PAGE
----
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There is a particular tendency in European history to try and pin down the ethnic statistics of a given area in a given time. Within my own field, the interest is in how much of Anglo-Saxo England was populated by ‘genuine’ Anglo-Saxons? Were there Celtic holdovers? Classicists and Celticists alike wrestle with questions such as ‘What is a Celt, anyway?’ ‘How widely spread across Eurasia were they?’ Tracking the movements of pre-literate peoples is difficult, and it is tempting to combine genetic evidence with archaeological.

I don’t really object to this sort of thing in principle. After all our sources describe ‘Saxons’ or the ‘Jutes’ or what have you, and it is pretty apparent that a ‘Celt’ -whatever that may be- is a very different thing from a ‘Roman’- whatever that may be, particularly in the late Empire. Celtic scholars still quibble (rage is a bit strong a word) over how to define Celticness; should it be linguistically defined? Should it be defined on the basis of material culture? Which groups/artistic techniques are ‘Celtic’? Defining an Anglo-Saxon is almost as difficult. The primary sources list three tribes of people, and there is archaeological evidence for some others, but it is all a bit higgledy piggledy and scholars are only human: we want solid, reliable facts.

Or, at least, as close as we can get to such things.

I sympathise when historians and archaeologists turn to the apparently-reliable ghoul of genetics to identify the ‘ethnicity’ of a particular corpse. Tell us if this is a Welshman, we might say. Or an Anglo-Saxon. Or a Roman rather than a Frank or a Goth or an Alamann or a Saxon or a… wait. What IS the difference between an Alamann and a Saxon, anyway? They are both German, after all. Both spoke similar languages, and seem to have had similar material cultures. What makes genetic evidence so sure-fire?

Obviously we can’t go with linguistic evidence. For one thing, skeletons don’t speak dead languages any better than living ones. For another, languages are memetic, and memes don’t rely on ethnicity to travel. The more important reason is that people subordinated and/or neighbouring another tend to learn the language of the other guy. This is pretty obvious, but it means that a dead guy speaking Greek in Egypt during the reign of Justinian is not necessarily a Greek. The Germanic invaders of Italy adopted Latin as their language, and it has evolved into Italian.

Material culture is similar. The richness of early modern Irish and Anglo-Saxon art seems pretty closely intertwined; pottery techniques can and are mimicked, and so forth. Archaeologists have been long aware of this. The basic problem is that a given corpse may well be clad in the jewellery and robes (and language?) of Ethnic Group A, but ‘genetically’ belongs to Ethnic Group B.

So, we use genetics to prove things one way or the other and hurrah! now we know.

Except. Do we? I am incredibly suspicious of genetic evidence. If a guy wears the clothes, carries the spear, and speaks the language of the Old English, does it matter that much of his DNA is Celtic? Clearly he did not belong to that social group in any meaningful sense. It could mean that he rose above his station, or was a hostage fighting alongside his captors, or any number of situations which would mean that he did belong to his ‘genetic’ group. It could mean that he no longer considered himself part of his ‘genetic’ tribe. Women tend to be taken by invading groups, after all. The colonisers of Iceland stopped off at Ireland to collect some wives- would anyone then claim via genetics that an Icelandic corpse is Irish? It would be silly.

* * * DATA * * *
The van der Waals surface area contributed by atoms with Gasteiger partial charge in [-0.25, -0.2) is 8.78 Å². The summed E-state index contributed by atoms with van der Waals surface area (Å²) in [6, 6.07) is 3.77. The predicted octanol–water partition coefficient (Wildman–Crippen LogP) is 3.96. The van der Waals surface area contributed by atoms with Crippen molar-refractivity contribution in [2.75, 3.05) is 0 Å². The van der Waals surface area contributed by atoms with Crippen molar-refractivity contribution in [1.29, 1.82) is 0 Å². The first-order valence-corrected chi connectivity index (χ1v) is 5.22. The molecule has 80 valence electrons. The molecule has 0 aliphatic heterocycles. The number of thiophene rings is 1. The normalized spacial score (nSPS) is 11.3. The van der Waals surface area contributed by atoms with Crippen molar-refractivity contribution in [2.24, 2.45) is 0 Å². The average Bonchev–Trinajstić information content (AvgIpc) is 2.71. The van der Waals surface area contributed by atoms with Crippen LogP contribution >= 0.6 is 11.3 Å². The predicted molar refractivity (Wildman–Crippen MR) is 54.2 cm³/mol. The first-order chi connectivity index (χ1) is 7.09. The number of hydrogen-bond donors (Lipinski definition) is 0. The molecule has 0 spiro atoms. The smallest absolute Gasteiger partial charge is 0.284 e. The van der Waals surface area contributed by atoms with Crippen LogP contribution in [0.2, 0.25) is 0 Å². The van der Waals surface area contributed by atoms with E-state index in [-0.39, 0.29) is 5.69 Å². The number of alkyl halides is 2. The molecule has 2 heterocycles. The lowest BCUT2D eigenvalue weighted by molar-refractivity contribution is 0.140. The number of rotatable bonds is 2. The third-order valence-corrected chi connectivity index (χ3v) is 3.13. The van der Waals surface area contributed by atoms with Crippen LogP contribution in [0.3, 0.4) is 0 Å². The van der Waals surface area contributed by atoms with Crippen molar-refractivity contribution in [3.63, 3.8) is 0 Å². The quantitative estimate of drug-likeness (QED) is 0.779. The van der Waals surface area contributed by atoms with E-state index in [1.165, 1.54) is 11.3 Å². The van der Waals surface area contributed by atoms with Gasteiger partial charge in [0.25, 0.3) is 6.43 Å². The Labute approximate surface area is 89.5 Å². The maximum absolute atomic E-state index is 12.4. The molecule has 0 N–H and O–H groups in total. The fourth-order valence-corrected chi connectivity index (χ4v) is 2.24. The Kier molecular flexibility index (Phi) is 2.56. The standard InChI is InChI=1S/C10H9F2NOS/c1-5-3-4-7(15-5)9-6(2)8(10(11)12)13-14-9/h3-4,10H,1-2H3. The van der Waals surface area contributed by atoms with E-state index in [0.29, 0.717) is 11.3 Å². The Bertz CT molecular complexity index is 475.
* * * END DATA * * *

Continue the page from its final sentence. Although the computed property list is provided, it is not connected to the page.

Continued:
Humans are not our DNA. We are as whatever we identify ourselves. In early medieval France, different peoples retained their own laws, but there was no genetic test. While I am sure there are examples of individuals straddling boundaries, so far as I am aware it was simply based on an individual declaring himself of a given people- or obviously being so, thanks to his parentage. He, or she, would have been identified based on those pesky things I just dismissed for being too flexible: material culture and language.

I have yet to say anything new here. Scholars who like to play with genetic evidence know all this. It is obvious if you think about it; of course genetic evidence must be taken with extreme caution.

Research from the latter half of last year sheds doubt on the very existence of ethnicities. I suspect the journalist may be overstating it slightly, but nonetheless it seems clear that ethnicity has more to do with social boundaries than with genetic disparity:

The boundaries used by individuals to distinguish themselves from members of other ethnic groups are generally cultural, linguistic, economic, religious and political. Heyer and her colleagues confirm the absence of common ancestry in a specific ethnic group; there were on average more differences between members of the same ethnic group than there were between groups.

Ethnic groups are not based on genetics. They are based on human interaction with one another.

Human interactiona do not leave much in the way of evidence. This is inconvenient, and genetics offers us an easy way out, a means of identifying ethnic groups over the long years of history. If this article is followed by others of its kind, then we must discard genetic evidence. At the very least, we must approach such evidence with new scepticism, and be prepared to ask questions of the relevancy to a particular find.

Frankly this can only be a good thing. If ‘Celt’ is a linguistic term as some -as I- think it is, why were we using genetics to find specimens anyway?

[I would also like to point readers to this post at A Corner of Tenth Century Europe as being relevant to the discussion.]

May 2018
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